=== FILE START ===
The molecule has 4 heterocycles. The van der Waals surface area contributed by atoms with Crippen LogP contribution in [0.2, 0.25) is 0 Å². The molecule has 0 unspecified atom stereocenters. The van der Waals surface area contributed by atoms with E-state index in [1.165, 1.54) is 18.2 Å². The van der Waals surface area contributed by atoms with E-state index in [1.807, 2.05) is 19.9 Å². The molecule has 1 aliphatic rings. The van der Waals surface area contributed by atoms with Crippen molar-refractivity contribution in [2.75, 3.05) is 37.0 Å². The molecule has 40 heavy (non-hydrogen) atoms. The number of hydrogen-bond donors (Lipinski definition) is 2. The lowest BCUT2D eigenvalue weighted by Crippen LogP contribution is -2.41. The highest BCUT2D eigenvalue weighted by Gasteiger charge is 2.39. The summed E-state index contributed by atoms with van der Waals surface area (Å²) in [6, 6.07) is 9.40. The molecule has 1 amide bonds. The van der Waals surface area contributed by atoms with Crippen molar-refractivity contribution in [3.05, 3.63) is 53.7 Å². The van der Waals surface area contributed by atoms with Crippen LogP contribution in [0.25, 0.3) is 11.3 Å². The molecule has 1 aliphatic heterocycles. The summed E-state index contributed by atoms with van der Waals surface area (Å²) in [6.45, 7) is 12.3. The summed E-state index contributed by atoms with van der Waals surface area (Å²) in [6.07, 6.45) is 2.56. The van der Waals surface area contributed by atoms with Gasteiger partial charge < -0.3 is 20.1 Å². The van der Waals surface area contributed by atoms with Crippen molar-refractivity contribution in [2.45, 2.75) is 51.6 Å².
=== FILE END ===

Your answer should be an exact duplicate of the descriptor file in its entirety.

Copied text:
The molecule has 4 heterocycles. The van der Waals surface area contributed by atoms with Crippen LogP contribution in [0.2, 0.25) is 0 Å². The molecule has 0 unspecified atom stereocenters. The van der Waals surface area contributed by atoms with E-state index in [1.165, 1.54) is 18.2 Å². The van der Waals surface area contributed by atoms with E-state index in [1.807, 2.05) is 19.9 Å². The molecule has 1 aliphatic rings. The van der Waals surface area contributed by atoms with Crippen molar-refractivity contribution in [2.75, 3.05) is 37.0 Å². The molecule has 40 heavy (non-hydrogen) atoms. The number of hydrogen-bond donors (Lipinski definition) is 2. The lowest BCUT2D eigenvalue weighted by Crippen LogP contribution is -2.41. The highest BCUT2D eigenvalue weighted by Gasteiger charge is 2.39. The summed E-state index contributed by atoms with van der Waals surface area (Å²) in [6, 6.07) is 9.40. The molecule has 1 amide bonds. The van der Waals surface area contributed by atoms with Crippen molar-refractivity contribution in [3.05, 3.63) is 53.7 Å². The van der Waals surface area contributed by atoms with Crippen LogP contribution in [0.25, 0.3) is 11.3 Å². The molecule has 1 aliphatic heterocycles. The summed E-state index contributed by atoms with van der Waals surface area (Å²) in [6.45, 7) is 12.3. The summed E-state index contributed by atoms with van der Waals surface area (Å²) in [6.07, 6.45) is 2.56. The van der Waals surface area contributed by atoms with Gasteiger partial charge < -0.3 is 20.1 Å². The van der Waals surface area contributed by atoms with Crippen molar-refractivity contribution in [2.45, 2.75) is 51.6 Å².